Current Auditor General Eugene DePasquale, a Democrat, is finishing up his second term, which leaves an open vacancy for voters to decide on in November. H. Scott Conklin (Clarion County), Michael Lamb (Allegheny County), Tracie Fountain (Dauphin County), Rose Rosie Marie Davis (Monroe County), Nina Ahmad (Philadelphia County) and Christina M. Hartman (Lancaster County) are candidates on the Democratic ballot, while Timothy Defoor (Dauphin County) is the only candidate listed for the Republicans.
The governor’s office, currently served by Democrat Tom Wolf and his Lieutenant Governor John Fetterman, is not up for reelection until 2022.
Pennsylvania General Assembly
Seats in the 6th, 17th, 63rd, 64th and 65th districts of the state house and the 21st seat in the state senate will be decided upon by voters this election. House members serve two-year terms, while senators serve four-year terms.
All of the incumbents running for those seats are unopposed on the Republican tickets: Representatives Brad Roae (R-6), Parke Wentling (R-17), Donna Oberlander (R-63) R. Lee James (R-64) and Kathy L. Rapp (R-65) and Senator Scott E. Hutchinson (R-21).
The Democratic primary will also featured unopposed races with Matt Ferrence, of Crawford County, up for nomination to the 6th house district and Shelbie L. Stromyer, of Venango County, vying for the 21st state district’s seat. No nomination was made for the 17th, 63rd, 64th and 65th house districts on the Democratic ticket, although, like all races, a write-in option is available.
The term for State Senator Michele Brooks, who represents the 50th district, does not expire until 2022.
Both Republican incumbent U.S. Congressman are up for reelection in November. Glenn Thompson (R-15) and Mike Kelly (R-16) are running unopposed in Tuesday’s primary as they both seek another two-year term at the U.S. Capitol.
Robert Williams, of Clearfield County, is seeking the Democratic nomination in the 15th district, while Kristy Gnibus, of Erie County, is vying in the 16th district. Both candidates are unchallenged in the primary.
Neither U.S. Senator seat is up for reelection this fall. Junior Senator Pat Toomey, a Republican is in office until the 2022 election, while Senior Senator Bob Casey, a Democrat, will have his seat up for election in 2024. Both are serving six-year terms.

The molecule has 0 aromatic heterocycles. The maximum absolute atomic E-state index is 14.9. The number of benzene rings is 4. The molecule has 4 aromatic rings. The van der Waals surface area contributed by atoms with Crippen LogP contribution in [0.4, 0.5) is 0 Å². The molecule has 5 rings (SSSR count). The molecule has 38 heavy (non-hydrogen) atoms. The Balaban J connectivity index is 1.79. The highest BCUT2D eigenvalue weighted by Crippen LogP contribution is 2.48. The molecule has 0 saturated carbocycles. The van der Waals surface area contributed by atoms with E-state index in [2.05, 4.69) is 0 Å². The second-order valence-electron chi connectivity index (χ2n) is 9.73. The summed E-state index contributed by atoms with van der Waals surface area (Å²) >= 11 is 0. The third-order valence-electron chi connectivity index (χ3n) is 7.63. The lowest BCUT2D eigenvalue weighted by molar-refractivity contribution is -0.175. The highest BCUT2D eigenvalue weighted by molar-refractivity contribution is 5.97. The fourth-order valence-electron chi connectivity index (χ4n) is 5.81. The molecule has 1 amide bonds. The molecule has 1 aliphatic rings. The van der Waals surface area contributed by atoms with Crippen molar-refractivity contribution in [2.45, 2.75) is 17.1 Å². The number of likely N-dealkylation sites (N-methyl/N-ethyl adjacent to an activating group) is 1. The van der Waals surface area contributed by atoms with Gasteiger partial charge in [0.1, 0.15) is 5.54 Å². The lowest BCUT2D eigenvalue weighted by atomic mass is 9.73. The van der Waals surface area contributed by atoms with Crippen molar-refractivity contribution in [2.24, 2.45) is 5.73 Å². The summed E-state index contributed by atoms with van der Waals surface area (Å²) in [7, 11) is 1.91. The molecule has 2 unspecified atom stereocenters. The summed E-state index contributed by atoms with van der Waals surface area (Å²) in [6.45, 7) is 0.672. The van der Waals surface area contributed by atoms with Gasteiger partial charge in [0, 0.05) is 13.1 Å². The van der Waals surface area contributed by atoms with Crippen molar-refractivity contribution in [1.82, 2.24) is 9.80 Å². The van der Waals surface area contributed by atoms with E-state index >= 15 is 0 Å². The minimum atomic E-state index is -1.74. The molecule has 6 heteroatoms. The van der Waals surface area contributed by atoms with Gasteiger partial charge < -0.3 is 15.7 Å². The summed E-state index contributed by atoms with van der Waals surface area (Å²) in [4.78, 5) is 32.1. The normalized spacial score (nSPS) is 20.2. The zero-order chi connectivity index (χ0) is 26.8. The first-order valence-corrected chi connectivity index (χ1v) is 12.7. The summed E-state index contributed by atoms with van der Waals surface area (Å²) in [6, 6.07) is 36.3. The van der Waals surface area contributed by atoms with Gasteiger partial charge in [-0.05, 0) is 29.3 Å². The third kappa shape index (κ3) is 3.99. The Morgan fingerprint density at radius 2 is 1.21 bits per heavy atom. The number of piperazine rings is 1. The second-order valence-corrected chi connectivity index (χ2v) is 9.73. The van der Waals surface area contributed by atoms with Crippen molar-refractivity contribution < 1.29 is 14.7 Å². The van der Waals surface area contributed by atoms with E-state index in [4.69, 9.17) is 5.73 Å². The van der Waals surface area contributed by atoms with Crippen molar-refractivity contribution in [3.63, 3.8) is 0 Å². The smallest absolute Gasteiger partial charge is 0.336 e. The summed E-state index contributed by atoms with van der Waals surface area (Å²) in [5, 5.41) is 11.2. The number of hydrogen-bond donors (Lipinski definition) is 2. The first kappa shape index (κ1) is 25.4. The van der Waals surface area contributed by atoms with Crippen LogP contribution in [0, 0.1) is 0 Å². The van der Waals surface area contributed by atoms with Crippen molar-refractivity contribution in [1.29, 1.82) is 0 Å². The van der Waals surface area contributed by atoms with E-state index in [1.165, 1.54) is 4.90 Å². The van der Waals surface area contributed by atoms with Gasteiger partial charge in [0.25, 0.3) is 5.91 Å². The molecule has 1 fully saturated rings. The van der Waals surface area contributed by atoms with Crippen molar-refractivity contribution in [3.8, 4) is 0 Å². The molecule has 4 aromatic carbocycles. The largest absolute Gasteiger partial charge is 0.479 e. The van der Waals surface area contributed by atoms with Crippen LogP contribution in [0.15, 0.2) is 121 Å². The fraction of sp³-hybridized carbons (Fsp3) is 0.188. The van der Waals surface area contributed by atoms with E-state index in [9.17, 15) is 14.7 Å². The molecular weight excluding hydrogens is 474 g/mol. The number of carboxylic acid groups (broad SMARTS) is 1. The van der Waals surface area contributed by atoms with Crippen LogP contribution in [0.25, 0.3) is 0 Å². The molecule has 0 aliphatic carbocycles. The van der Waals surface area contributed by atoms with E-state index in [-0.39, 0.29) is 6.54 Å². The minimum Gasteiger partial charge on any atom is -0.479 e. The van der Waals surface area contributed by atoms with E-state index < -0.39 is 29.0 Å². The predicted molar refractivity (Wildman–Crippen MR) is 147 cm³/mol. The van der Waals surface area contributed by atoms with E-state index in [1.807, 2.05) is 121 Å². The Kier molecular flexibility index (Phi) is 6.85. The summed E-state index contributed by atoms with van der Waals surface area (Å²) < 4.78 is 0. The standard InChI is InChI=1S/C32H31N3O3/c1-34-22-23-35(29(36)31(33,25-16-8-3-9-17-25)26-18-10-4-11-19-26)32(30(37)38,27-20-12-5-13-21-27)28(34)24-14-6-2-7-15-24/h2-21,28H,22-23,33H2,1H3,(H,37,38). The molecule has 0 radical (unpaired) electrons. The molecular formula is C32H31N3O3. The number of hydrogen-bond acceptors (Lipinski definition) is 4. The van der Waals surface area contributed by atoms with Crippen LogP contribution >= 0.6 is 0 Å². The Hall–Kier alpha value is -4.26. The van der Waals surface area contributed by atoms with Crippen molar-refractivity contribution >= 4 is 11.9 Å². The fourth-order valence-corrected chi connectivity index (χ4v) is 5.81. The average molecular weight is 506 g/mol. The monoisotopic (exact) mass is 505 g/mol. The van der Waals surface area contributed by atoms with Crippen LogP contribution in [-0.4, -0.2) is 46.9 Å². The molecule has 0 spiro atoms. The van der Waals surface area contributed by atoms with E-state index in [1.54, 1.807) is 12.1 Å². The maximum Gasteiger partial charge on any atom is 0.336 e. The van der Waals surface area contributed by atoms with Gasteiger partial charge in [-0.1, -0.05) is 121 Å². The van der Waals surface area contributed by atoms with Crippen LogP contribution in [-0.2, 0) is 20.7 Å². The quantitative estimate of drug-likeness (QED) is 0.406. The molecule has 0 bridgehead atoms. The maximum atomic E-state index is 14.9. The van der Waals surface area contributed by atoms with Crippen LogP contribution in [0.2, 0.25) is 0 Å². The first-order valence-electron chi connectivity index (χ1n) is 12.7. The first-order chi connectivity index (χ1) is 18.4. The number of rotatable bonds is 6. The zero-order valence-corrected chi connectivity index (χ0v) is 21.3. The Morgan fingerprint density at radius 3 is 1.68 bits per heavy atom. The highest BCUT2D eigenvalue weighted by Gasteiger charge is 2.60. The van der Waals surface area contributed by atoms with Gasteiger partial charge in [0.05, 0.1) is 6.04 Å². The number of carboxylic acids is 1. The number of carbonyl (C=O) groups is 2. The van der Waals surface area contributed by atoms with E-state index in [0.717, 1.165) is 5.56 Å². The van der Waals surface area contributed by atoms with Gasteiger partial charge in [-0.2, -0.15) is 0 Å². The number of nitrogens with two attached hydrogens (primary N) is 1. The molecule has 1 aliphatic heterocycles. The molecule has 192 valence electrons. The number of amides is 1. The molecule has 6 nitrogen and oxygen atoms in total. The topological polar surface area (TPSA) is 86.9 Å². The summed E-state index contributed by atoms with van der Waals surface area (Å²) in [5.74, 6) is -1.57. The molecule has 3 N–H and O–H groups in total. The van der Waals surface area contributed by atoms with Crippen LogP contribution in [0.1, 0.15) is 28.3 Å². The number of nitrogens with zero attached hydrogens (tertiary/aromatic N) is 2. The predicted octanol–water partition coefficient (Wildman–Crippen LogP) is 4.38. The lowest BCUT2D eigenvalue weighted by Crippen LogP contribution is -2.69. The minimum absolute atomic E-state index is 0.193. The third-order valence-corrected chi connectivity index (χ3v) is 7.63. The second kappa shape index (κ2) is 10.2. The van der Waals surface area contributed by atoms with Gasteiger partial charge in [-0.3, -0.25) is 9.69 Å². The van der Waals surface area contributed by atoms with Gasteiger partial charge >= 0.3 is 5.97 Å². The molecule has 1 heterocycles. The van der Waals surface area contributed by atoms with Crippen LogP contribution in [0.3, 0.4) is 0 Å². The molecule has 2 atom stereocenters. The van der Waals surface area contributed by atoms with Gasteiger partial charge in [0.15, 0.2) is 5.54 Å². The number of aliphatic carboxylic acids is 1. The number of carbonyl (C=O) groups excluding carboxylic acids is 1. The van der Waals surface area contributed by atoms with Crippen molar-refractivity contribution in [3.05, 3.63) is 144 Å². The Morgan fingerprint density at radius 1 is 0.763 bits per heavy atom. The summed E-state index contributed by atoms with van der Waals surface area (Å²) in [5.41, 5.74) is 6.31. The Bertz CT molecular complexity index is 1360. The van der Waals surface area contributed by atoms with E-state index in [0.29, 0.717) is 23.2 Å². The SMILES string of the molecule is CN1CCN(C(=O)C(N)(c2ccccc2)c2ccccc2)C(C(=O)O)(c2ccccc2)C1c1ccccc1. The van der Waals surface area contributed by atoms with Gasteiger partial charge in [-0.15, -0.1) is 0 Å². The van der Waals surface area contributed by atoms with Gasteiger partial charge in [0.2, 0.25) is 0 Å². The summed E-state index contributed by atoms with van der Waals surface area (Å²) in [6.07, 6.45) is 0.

Crawford County Polling Locations
— Athens Township: 35681 Centerville Rd., Centerville
— Bloomfield Township: 22978 Shreve Ridge Rd., Union City
— Centerville Borough: 39567 Centerville Rd., Centerville
— City of Titusville (all precincts): Titusville Middle School, 415 Water St., Titusville
— Hydetown Borough: 12666 Main St., Hydetown
— Oil Creek Township: 127 McKinney St., Titusville
— Randolph Township: 11475 state Route 198, Guys Mills
— Richmond Township: 30348 state Route 408, Townville
— Rome Township: 44466 Harrison Rd., Spartansburg
— Sparta Township: 43262 state Route 77, Spartansburg
— Spartansburg Borough: 330 Main St., Spartansburg
— Steuben Township: 35741 Tryonville Rd., Centerville
— Troy Township: 36431 Bowmaster Rd., Centerville
— Townville Borough: 33441 North Main St., Townville
Forest County Polling Locations
— Tionesta Borough, Harmony Township and Tionesta Township: 95 Center Circle St., West Hickory
Venango County Polling Locations
— Allegheny Township: 157 W. State St., Pleasantville
— Cherrytree Township: 1311 Cherrytree Rd., Titusville
— Cooperstown Borough: 182 N. Main St., Cooperstown
— Cornplanter Township: 1029 Grandview Rd., Oil City
— Jackson Township: 1651 state Route 427, Franklin.
— Oakland Township: 1431 state Route 428, Oil City
— Oilcreek Township: 16835 Shreve Run Rd., Pleasantville
— Pleasantville Borough: 157 W. State St., Pleasantville
— Plum Township: 458 Meadville Rd., Titusville
Warren County Polling Locations
— Eldred Township: 2915 Newton Rd., Pittsfield
— Southwest Township: 266 Enterprise Rd., Titusville
— Tidioute Borough: 228 Main St., Tidioute
— Triumph Township: 10390 Youngsville Rd., Tidioute